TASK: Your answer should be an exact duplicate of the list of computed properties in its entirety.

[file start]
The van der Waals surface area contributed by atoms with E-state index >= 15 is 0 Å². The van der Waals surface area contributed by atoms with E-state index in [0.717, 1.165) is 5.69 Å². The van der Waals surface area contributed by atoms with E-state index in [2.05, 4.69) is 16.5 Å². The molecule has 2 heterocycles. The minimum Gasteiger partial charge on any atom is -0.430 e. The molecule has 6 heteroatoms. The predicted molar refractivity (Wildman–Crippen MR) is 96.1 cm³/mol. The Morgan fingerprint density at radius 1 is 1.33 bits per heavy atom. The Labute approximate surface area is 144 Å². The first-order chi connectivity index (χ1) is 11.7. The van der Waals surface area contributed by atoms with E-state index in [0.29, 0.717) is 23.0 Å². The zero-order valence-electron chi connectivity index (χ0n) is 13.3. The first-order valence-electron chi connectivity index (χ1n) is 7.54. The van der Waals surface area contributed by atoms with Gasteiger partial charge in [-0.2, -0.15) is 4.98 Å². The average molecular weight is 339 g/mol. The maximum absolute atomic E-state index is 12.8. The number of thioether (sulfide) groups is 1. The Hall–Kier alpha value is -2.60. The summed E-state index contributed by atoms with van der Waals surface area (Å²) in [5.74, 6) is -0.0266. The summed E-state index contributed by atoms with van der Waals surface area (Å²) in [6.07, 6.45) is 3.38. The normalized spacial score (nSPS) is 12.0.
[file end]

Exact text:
The van der Waals surface area contributed by atoms with E-state index >= 15 is 0 Å². The van der Waals surface area contributed by atoms with E-state index in [0.717, 1.165) is 5.69 Å². The van der Waals surface area contributed by atoms with E-state index in [2.05, 4.69) is 16.5 Å². The molecule has 2 heterocycles. The minimum Gasteiger partial charge on any atom is -0.430 e. The molecule has 6 heteroatoms. The predicted molar refractivity (Wildman–Crippen MR) is 96.1 cm³/mol. The Morgan fingerprint density at radius 1 is 1.33 bits per heavy atom. The Labute approximate surface area is 144 Å². The first-order chi connectivity index (χ1) is 11.7. The van der Waals surface area contributed by atoms with E-state index in [0.29, 0.717) is 23.0 Å². The zero-order valence-electron chi connectivity index (χ0n) is 13.3. The first-order valence-electron chi connectivity index (χ1n) is 7.54. The van der Waals surface area contributed by atoms with Gasteiger partial charge in [-0.2, -0.15) is 4.98 Å². The average molecular weight is 339 g/mol. The maximum absolute atomic E-state index is 12.8. The number of thioether (sulfide) groups is 1. The Hall–Kier alpha value is -2.60. The summed E-state index contributed by atoms with van der Waals surface area (Å²) in [5.74, 6) is -0.0266. The summed E-state index contributed by atoms with van der Waals surface area (Å²) in [6.07, 6.45) is 3.38. The normalized spacial score (nSPS) is 12.0.